Wednesday, 28 September 2016

Nerdversity Reviews: WWF WrestleFest

Technos Japan were best known for their beat 'em-ups in the 1980s. Their first was Kunio-Kun, which was ported to the US and reskinned into Renegade, giving it a Warriors movie-esque vibe with biker gangs and such. This would later be reused in their follow up games in River City Ransom and Double Dragon.

WWF WrestleFest released into arcades in 1991. It was largely the same as the previous game, Superstars, but improved drastically. It now had support for 4 players and the use of credits to refill the life bar. They could now use credits to power their wrestler up. Moves wise, the player now had access to tag team double team moves. Moves were now more wrestler accurate and different moves could be implemented given the position of the wrestler and their remaining health The roster was now:
  • Hulk Hogan
  • Ultimate Warrior
  • Demoltion
  • Sgt. Slaughter
  • Big Boss Man
  • Ted DiBiase
  • Jake Roberts
  • Earthquake
  • Mr. Perfect

In the first new mode, Royal Rumble, a player picks one of the roster of wrestlers and takes part in the Royal Ruble match. The player can win by throwing the opponent over the ropes, pinfall or submission.

Making a return from the previous game is the "Saturday Night's Main Event" mode, where the player picks 2 wrestlers from the roster to form a tag team. They then fight through a series of increasing difficulty tag matches until the face off against the Tag Team Champions, The Legion of Doom at WWF WrestleFest. Once the player wins, they compete in tag defense matches in a never ending loop.

Out of the two, I really think WrestleFest is by far the better game. It took what Technos had built on in Superstars and improved on it a hundred fold. The animation, sound and gameplay feels much better. The challenge is increased. If your arcade has this, definitely check it out.

Nerdversity Reviews: WWF Superstars

Technos were formed in 1981 by three former employees of Data East. Their most famous work, Nekketsu Koha Kunio-Kun. It was ported to the US and home computers under the name of Renegade, which would spawn a number of spin offs including River City Ransom and Double Dragon.

In May of 1989, Technos teamed up with the WWF to release an arcade game. The game was called WWF Superstars and featured an immense roster including:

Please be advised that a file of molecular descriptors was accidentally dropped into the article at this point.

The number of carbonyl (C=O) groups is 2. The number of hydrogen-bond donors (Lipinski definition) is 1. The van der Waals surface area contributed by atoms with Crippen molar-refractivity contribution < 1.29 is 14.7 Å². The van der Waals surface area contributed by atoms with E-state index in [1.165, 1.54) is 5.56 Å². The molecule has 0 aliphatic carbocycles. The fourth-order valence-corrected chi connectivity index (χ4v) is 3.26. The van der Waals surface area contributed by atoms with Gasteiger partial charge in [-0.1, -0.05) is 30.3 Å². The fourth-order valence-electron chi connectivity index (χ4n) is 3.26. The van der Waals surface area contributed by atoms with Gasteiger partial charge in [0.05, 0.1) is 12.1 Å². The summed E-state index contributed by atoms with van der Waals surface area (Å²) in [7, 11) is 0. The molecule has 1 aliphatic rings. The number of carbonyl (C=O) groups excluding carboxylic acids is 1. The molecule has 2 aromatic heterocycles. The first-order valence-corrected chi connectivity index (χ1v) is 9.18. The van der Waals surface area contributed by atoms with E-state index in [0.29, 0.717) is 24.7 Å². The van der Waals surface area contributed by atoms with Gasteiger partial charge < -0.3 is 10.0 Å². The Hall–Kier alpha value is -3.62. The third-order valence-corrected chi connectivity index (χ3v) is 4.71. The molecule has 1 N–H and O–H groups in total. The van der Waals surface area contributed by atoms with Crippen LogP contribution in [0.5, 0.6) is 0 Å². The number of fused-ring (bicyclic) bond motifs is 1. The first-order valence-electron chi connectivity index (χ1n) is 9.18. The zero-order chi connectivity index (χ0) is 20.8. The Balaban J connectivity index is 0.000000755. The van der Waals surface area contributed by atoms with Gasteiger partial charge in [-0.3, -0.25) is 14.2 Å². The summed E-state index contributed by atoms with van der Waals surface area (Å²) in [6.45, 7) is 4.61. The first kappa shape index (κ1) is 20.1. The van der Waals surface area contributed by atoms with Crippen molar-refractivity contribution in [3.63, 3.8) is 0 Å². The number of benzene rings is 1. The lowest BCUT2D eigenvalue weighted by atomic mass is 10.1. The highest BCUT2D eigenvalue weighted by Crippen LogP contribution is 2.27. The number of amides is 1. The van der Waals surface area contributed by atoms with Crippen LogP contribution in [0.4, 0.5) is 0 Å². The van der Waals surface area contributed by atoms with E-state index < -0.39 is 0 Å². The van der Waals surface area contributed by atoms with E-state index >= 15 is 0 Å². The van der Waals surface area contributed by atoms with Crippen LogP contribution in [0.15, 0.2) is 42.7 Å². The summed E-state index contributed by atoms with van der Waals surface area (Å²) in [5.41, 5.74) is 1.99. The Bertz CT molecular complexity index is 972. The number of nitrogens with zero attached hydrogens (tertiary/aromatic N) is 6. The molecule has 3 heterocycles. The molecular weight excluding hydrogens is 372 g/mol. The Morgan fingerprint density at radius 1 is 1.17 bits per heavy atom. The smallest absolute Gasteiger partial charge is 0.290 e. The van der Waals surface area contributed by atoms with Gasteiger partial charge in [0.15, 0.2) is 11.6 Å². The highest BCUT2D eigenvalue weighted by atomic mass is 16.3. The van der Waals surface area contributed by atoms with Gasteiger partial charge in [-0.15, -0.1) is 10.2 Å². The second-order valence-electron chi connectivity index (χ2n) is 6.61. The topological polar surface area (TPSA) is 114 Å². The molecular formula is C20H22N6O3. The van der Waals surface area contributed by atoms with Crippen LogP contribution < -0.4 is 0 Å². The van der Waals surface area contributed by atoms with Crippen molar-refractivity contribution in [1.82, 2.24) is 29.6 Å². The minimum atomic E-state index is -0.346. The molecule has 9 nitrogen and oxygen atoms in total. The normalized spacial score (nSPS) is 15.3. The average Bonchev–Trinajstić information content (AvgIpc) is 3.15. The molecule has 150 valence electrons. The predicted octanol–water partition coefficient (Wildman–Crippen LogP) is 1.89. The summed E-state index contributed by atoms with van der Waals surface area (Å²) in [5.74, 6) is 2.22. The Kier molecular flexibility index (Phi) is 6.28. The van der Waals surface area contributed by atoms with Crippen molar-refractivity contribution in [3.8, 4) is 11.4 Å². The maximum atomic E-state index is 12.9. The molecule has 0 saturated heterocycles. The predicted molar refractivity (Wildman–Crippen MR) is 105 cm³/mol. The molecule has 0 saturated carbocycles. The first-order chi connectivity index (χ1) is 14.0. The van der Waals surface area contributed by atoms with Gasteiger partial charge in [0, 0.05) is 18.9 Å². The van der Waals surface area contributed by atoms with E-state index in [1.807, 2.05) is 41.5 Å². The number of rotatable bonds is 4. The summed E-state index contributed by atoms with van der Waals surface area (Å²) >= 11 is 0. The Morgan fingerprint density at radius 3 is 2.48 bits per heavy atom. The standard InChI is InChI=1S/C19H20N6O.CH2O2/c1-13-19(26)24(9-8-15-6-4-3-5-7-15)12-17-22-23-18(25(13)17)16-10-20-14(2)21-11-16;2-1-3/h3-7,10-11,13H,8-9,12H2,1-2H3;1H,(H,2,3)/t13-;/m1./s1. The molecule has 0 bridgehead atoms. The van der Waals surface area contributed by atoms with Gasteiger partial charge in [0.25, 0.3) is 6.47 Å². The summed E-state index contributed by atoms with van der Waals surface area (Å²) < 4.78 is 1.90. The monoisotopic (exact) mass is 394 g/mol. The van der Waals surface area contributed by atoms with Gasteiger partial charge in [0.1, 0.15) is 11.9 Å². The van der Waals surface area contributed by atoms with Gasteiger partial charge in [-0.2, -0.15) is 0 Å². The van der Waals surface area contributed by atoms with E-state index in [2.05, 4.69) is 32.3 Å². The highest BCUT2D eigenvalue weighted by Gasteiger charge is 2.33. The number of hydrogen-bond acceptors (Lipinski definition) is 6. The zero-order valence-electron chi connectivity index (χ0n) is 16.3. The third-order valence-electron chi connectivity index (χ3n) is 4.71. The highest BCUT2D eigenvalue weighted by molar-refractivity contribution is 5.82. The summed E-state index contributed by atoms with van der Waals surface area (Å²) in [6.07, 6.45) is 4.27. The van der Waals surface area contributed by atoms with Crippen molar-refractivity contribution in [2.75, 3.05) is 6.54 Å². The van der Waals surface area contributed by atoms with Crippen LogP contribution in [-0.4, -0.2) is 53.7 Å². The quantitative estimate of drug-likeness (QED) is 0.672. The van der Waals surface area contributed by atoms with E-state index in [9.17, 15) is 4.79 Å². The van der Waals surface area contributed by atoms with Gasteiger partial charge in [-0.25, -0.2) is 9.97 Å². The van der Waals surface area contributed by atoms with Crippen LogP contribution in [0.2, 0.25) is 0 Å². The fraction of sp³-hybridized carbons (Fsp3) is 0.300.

• Hulk Hogan
  • Macho Man Randy Savage
  • Hacksaw Jim Duggan
  • Ultimate Warrior
  • Big Boss man
  • Honky Tonk Man

The game was a tag team style, in which the player would pick two wrestlers that would come to the ring in carts, akin to Wrestlemanias III and VI. The player would then wrestle in a series of 3 matches until they reached the tag team title match against The Mega Bucks, being Andre the Giant and Million Dollar Man.

The final match is increasingly difficult as Ted DiBiase has some of the best stats in the game and Andre cannot have grapple moves done to him, nor is it wise to attack him toe to toe, as he will simply beat you each and every time. If the player wins the match, they move on from New York to Tokyo and then, if they win the next series of 3 matches, the game is over,with the winning wrestlers declared champions.

As a wrestling game, it's fun and there's a fair few classic wrestlers to play with in the game. The challenge is mastering them all. As this is a Technos game, the wrestlers move and act like they are in a fighting game. Also to note, in the above screenshot, that is Billy Lee from Double Dragon as a cameo in the crowd.

Tuesday, 27 September 2016

Nerdversity Reviews: Silent Hill Arcade

Silent Hill is a survival horror franchise made by Konami. It's set in a quiet American town by the name of Silent Hill and features many psychological horror elements, as well as puzzle solving and combat.

The arcade game is a spin off. It's a 2 player rail shooter game that features the characters of Eric and Tina. Eric used to live in Silent Hill and is now searching for clues regarding a boating accident in 1910 that claimed the life of Hanna, a little girl. As a result, she is now a monster. As Eric defeats her, she returns to normal.

The gameplay is an on rails shooter with a light gun. Reloading is done by shooting off screen. It also has a multiplayer element, in which the players can work together. In Japan, progress can be saved on an e-Pass.

The game can be found in some arcades. It's not bad overall. It might be worth a play if you can find it. 

Nerdversity Reviews: X-Terminator Slot Machine

Harry Levy is a maker of arcade machines here in the UK. He specialises in making prize themed slot machines and pusher games for arcades in holiday zones. These are different to regular slot machines as they are not only themed around movies, but are redemption machines, meaning they dish out tickets instead of coins. This is why they are popular with children.

One of his recent creations is the X-Terminator machine. Now, it's painfully obvious that this machine is clearly inspired by the Terminator series of movies. The upper board features artwork based on Arnold Schwarzenegger's T2 character and a T-800. It also has banners for the win rates and icons, as well as the larger reels for the bonus game.

The machine itself features artwork based on the terminator franchise. Each Machine is labeled X-T and then the number. Icons on the reels feature such things as a Skynet logo, chips, a shotgun, motorcycle and a skull.

These are prize redemption machines, so no cash to be won here. The artwork is great and the theme works.

Nerdversity Reviews: Power Rangers Legacy SDCC Communicator

In 2013, Bandai released the first collectors items in the Legacy line. These were collectible and rare items that were aimed at adult collectors. They also had deals with SDCC and MCM London to release exclusive repaints at SDCC and certain items early in the UK at MCM

This is the SDCC exclusive communicator. First thing we should note is that this is a collectable sleeve and there are only 500 in existence. The front of the box has the classic LEGACY logos and COMMUNICATOR in gold letters. The rest of the box is taken up by the black rangers

The sides of the box are the same. Just the LEGACY COMMUNICATOR logo on both sides in grey. Plain black background too.